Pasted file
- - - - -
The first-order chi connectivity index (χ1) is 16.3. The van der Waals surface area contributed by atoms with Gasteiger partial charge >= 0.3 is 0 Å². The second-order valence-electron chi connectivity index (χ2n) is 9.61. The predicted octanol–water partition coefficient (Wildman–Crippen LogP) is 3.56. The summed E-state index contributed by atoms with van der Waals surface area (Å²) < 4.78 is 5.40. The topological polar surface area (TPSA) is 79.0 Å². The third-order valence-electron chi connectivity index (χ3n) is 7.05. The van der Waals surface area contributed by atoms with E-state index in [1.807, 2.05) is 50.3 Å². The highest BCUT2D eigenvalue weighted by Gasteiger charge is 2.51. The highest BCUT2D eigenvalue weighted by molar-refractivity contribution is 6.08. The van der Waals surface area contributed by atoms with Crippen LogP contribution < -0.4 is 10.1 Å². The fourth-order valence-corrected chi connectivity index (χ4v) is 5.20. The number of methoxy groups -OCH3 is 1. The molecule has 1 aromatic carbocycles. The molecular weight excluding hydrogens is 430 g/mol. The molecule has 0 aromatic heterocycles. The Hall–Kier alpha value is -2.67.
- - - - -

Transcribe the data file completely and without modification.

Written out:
The first-order chi connectivity index (χ1) is 16.3. The van der Waals surface area contributed by atoms with Gasteiger partial charge >= 0.3 is 0 Å². The second-order valence-electron chi connectivity index (χ2n) is 9.61. The predicted octanol–water partition coefficient (Wildman–Crippen LogP) is 3.56. The summed E-state index contributed by atoms with van der Waals surface area (Å²) < 4.78 is 5.40. The topological polar surface area (TPSA) is 79.0 Å². The third-order valence-electron chi connectivity index (χ3n) is 7.05. The van der Waals surface area contributed by atoms with E-state index in [1.807, 2.05) is 50.3 Å². The highest BCUT2D eigenvalue weighted by Gasteiger charge is 2.51. The highest BCUT2D eigenvalue weighted by molar-refractivity contribution is 6.08. The van der Waals surface area contributed by atoms with Crippen LogP contribution < -0.4 is 10.1 Å². The fourth-order valence-corrected chi connectivity index (χ4v) is 5.20. The number of methoxy groups -OCH3 is 1. The molecule has 1 aromatic carbocycles. The molecular weight excluding hydrogens is 430 g/mol. The molecule has 0 aromatic heterocycles. The Hall–Kier alpha value is -2.67.